Will the Coronavirus (COVID-19) affect your Divorce or Custody Case?

Will the Coronavirus (COVID-19) affect your Divorce or Custody Case?

While the nation is worried about coronavirus (COVID-19) it is understandable if you are also worried about your pending divorce, custody, child support, adoption or guardianship case. We understand that you are concerned about how this health crisis will affect your family. Our attorneys are responding to phone calls and emails from clients and accepting new cases to provide as many answers as possible. Further, information on court proceedings is being updated daily and we are closely monitoring the Courts to provide up to date information for our clients and potential clients.

Court Closures and Continued Trials

In Clark County, the Eighth Judicial District Court issued an order that effective March 16, 2020, all non-essential District Court hearings are to be conducted by video, phone, decided on the papers or rescheduled. At this time, each Family Court Judge has the discretion to suspend trials and hearings or use phone or videoconferencing to handle hearings. Our office is keeping track of each Family Court department and can give you up to date information on how your case will be handled by your judge.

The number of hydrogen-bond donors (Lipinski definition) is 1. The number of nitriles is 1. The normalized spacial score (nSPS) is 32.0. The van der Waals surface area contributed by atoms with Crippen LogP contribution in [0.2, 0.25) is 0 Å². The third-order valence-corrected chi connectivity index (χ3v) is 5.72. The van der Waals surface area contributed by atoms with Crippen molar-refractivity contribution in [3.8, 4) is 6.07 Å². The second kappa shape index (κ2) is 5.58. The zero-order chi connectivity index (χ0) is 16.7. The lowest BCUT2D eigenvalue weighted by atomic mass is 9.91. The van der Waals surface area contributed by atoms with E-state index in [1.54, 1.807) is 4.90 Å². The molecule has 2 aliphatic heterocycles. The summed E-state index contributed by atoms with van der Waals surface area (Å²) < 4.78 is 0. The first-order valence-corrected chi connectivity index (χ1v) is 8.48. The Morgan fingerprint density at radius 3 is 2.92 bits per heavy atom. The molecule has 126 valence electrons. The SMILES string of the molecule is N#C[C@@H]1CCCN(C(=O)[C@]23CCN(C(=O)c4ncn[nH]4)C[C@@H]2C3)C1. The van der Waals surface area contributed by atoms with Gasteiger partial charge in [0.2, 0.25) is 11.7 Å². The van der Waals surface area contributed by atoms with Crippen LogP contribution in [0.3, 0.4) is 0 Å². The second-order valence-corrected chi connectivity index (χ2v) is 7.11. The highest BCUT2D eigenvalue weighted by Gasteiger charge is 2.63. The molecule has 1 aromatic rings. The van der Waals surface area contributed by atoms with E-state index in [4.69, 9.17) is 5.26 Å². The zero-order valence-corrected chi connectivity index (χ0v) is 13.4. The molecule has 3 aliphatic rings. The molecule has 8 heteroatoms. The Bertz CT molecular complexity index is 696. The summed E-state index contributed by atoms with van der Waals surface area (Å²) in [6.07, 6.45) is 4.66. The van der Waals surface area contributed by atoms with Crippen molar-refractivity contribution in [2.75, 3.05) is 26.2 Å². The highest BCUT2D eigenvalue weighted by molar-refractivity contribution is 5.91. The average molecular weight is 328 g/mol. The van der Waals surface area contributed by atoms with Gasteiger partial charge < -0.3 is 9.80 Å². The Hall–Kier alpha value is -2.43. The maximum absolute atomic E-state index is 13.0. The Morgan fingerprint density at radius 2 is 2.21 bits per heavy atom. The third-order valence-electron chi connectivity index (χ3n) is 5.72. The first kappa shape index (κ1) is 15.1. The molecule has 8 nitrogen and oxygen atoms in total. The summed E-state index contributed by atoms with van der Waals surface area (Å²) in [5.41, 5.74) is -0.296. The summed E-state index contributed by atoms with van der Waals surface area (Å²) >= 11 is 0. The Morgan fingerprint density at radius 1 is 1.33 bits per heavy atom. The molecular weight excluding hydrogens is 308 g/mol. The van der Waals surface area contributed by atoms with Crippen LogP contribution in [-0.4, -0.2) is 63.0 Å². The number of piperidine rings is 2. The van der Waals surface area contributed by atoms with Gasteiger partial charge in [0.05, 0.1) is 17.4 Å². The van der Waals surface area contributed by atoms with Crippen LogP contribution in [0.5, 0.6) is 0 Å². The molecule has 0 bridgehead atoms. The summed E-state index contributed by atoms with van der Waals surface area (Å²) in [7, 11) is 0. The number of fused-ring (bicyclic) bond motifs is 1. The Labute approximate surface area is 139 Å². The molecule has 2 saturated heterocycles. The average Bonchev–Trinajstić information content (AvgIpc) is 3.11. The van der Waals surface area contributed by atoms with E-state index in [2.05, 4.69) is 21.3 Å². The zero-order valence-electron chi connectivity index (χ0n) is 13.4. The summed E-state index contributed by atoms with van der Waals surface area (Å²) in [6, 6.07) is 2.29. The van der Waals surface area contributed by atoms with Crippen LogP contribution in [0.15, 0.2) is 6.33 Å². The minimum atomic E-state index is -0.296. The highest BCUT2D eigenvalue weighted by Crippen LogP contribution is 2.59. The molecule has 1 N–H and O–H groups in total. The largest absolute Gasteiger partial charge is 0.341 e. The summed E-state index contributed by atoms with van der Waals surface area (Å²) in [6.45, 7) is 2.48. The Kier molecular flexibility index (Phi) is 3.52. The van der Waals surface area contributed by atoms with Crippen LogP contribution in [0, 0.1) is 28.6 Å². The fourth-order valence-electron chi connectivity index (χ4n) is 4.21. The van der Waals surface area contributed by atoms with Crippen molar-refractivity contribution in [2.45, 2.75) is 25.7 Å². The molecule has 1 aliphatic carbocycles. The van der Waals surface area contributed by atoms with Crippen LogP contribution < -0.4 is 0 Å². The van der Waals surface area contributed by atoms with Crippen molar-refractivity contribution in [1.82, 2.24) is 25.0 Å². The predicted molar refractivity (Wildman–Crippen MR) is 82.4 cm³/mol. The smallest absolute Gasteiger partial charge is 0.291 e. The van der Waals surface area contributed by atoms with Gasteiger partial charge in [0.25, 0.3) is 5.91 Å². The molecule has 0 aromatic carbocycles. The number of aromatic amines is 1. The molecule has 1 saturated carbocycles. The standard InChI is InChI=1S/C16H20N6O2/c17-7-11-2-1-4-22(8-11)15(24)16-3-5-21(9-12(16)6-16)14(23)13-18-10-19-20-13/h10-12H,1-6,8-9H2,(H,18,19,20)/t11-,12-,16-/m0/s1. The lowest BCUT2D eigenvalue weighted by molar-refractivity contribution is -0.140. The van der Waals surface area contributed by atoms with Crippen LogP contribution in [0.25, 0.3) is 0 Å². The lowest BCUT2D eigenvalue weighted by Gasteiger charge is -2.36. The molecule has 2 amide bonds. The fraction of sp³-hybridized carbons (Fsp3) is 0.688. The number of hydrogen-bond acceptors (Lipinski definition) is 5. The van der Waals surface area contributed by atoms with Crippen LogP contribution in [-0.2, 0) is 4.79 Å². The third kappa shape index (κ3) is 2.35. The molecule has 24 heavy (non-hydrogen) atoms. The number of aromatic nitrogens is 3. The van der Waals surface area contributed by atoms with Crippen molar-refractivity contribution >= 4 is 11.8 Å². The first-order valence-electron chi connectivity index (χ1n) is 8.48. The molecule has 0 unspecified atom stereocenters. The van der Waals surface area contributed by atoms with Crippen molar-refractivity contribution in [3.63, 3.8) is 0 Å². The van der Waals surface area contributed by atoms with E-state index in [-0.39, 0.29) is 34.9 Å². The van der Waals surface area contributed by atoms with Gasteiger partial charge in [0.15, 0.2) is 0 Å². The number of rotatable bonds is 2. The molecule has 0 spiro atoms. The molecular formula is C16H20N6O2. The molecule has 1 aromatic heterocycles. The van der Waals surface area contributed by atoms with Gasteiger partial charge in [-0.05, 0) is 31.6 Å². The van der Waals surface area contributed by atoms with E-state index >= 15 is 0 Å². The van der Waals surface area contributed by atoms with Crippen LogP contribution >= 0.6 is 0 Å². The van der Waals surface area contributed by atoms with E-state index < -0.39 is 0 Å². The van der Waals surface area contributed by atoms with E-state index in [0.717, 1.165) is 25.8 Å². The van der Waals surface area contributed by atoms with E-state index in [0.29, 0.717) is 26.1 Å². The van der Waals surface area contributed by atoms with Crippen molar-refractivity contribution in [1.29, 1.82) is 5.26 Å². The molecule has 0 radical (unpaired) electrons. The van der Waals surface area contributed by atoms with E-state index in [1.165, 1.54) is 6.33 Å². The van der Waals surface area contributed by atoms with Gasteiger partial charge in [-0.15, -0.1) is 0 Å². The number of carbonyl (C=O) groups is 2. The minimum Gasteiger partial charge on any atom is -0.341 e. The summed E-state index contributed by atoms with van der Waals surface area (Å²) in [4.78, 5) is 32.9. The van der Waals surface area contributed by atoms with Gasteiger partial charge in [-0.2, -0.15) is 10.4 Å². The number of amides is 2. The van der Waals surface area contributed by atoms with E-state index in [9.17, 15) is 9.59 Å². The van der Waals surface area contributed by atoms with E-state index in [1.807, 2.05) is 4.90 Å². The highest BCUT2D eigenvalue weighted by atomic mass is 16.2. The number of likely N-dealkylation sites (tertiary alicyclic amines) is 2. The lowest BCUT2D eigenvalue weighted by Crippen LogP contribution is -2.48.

In these uncertain times, it is especially important to consider settlement options. If we are able to negotiate a full settlement for your divorce or custody case, we can submit the Order without further delay. If your case cannot be resolved, we can advise you on whether we believe a fair trial can be accomplished through videoconferencing. However, some judges may continue all trials on a temporary basis while we access how coronavirus will affect Las Vegas and Henderson.

Options to Resolve your Case while the Courts are Closed

During these uncertain times, some people will decide that they no longer want to fight their ex in court or that they are willing to make compromises to reach a settlement. If you are interested in resolving your case outside of Court, there are several options. Some cases can be resolved through attorneys negotiating directly. However, another option is private mediation. While private mediation is often conducted in person, it can easily be conducted via phone or videoconference. During private mediation, an experienced attorney will speak with both sides to assist them in making compromises to reach settlement. Further, during mediation, your attorney will advise you and assist you in reaching a settlement that works best for your circumstances. Unlike a Judge, a mediator does not make decisions based upon the evidence of your case or force you into a settlement. A mediator listens to the evidence and concerns of both sides and can provide information on what would likely happen in Court. Even though your attorney has likely already explained to you what could happen in Court, there are many variables to each case. Hearing an opinion, from a neutral third party mediator is often the final push both sides need to reach a settlement. If you already have an attorney, our office has a team of attorneys who can provide private mediation. If you are an existing client and want to have our office set up a private mediation, please contact your attorney.